UN Enviroment Programme

Chapter 7. Status of soil pollution in Eastern Europe, Caucasus and Central Asia

Knowledge gaps in Eastern Europe, Caucasus and Central Asia

Despite extensive scientific evidence about its risks to the environment, soil pollution is still not considered as a high priority by policy-makers in Eurasian countries.

Notwithstanding its preparation by a public professional group in 2017, the bill on the management of electrical and electronic waste had yet to be tabled by the Ukrainian Parliament in its 2019 legislative agenda (Environmental Initiatives, 2019). Lack of awareness amongst policy-makers of the legislation’s long-term benefits has meant that they have promoted other bills that they consider a higher priority. This is an example of a knowledge gap between science and policy-making.

Another example is the lack of awareness of the recommendations for the implementation of the Minamata Convention in Ukraine, prepared by the legal initiative group within the framework of the European project “Ukrainian civil society for European-style waste management” (Vojcehovska, Zigul’ova and Gladchuk, 2019). The draft documents propose the following: to establish a system to assess the content of mercury in waste; to introduce an inventory procedure for determining the mercury content in waste; to promote the collection and treatment of fluorescent lamps and undertake awareness-raising programmes. However, after two years of lobbying, negotiating and discussing, there is no evidence that the ratification process has been initiated.

Another problem in the region is the use of different systems to determine the permissible concentration of trace elements and organic substances in the soil. Generally, a combination of old standards established in Soviet times and new standards adopted recently is used. Countries mainly use the so-called “maximum permissible level” value for each element, calculated based on sanitary estimates. Soil is considered to be unpolluted if the concentration of the contaminant is below the maximum permitted level. The approach to calculating these levels differs among governmental institutions and changes frequently, leading to confusion. In some countries, such as Ukraine and the Republic of Moldova, ISO standards have been adapted to each country’s conditions. For example, Ukraine has adopted the standard ISO 10381-5: Quality of soil. Sampling. Part 5. Conditions for procedure of exploring the urban and industrial sites concerning the soil pollution (ISO 10381-5:2005, IDT). While the Russian Federation uses “Sanitary-epidemiological requests to the soil quality, (2003)”, in Kazakhstan the maximum permissible levels is used as the level that has been established for various substances suspected of having adverse health impacts.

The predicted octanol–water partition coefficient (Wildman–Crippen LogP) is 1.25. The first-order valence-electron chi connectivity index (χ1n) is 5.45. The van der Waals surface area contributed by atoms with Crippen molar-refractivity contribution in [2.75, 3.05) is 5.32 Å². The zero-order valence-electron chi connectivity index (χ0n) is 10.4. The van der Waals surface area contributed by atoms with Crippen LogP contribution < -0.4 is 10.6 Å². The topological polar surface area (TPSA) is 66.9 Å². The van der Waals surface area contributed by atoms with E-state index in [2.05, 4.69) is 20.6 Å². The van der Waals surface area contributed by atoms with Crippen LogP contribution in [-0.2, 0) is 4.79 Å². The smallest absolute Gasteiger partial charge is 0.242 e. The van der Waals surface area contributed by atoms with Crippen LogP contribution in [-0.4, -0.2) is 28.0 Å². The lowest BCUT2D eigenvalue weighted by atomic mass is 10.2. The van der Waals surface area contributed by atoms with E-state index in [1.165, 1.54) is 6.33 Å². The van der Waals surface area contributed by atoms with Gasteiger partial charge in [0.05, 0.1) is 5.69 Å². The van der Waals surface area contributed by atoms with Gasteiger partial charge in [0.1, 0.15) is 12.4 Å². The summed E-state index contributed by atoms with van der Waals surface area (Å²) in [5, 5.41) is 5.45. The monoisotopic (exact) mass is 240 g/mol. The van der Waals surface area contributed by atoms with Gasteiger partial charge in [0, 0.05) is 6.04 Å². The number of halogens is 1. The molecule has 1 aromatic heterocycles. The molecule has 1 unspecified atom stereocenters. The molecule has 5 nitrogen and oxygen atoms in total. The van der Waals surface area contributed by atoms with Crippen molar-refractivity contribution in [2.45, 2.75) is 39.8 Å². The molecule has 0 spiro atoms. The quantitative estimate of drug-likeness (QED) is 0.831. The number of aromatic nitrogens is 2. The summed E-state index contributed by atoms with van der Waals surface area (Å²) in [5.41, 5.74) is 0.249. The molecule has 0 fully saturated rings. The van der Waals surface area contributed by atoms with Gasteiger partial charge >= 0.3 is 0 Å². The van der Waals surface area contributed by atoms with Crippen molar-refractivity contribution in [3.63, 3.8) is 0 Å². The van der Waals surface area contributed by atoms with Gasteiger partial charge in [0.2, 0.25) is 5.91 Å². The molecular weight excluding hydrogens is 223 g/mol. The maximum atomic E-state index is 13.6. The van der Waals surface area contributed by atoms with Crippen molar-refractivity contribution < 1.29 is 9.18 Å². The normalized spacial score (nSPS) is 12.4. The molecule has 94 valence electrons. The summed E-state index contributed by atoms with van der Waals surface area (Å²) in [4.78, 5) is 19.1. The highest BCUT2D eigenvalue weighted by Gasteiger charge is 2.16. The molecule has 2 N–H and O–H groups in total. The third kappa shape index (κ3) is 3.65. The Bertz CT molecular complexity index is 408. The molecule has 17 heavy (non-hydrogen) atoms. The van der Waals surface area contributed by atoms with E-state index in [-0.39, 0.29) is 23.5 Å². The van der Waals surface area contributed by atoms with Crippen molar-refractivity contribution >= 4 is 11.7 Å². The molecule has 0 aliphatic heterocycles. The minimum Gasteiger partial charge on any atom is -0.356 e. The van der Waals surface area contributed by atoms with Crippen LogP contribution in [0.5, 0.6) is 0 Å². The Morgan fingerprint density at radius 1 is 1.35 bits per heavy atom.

These standards use different methodologies for analysing the concentration of trace elements in the soil. Analysis by the two methodologies of an identical soil sample would give significantly different results. This leads to difficulties in comparing analytical results between countries, and occasionally even within a single country. The total pollution coefficient (Zc)1 is calculated to summarize the pollution of soil by trace elements, calculated as a ratio between the measured concentration of the chemical element and the natural level of the element in the soil in the study area (based on the literature data) (Goncharuk, 2006; Vorobeichik and Kaigorodova, 2017). This approach is used in Ukraine, the Republic of Moldova, and the Russian Federation.

Risk assessment procedures that focus on measuring effects rather than concentration levels are not common in the Eurasian region. Although scientific research has recommended the use multiple indicator species and bioassays for the assessment, the technique has not been widely accepted or adopted.

The Naroduchi region in northern Ukraine was polluted by radionuclides after the Chernobyl accident and the production of food crops in this area is prohibited. Ukraine lacking indigenous sources of fossil fuels. To reduce its reliance on imports, it investigated alternative fuels, and identified the use of biomass as a potential solution. In the 2000s, a group of scientists from Zhitomir Agricultural University and the company Argobiotech proposed a feasibility study on growing the perennial grass Miscanthus x giganteus (Mxg) on the polluted land. The cultivation technique included the use of plant growth regulators (PGRs) to minimize the accumulation of caesium-137 in the above-ground biomass (Brosse et al., 2012; Nsanganwimana et al., 2014). The four-year study showed that the harvested biomass had significantly lower caesium-137 concentrations than the permitted levels in wood (600 Bq/kg) (Zinchenko et al., 2009; Zinchenko and Zinchenko, 2007). The biomass was processed into pellets, which also complied with the permissible limits for radionuclides. This technology has been presented to the Government at national and regional levels and promoted at numerous conferences and training courses. The proposal has been on the Government’s agenda on several occasions. However, as at 2020, the approach has not yet been adopted, even though its implementation would require little investment and would provide an economic benefit from the polluted soils.

This case illustrates the difficulties in securing political commitment for innovative and scientifically proven environmental solutions.

  • 1 The total pollution coefficient (Zc) is the corrected sum of the excess of metal contents over the regional background level for all studied elements.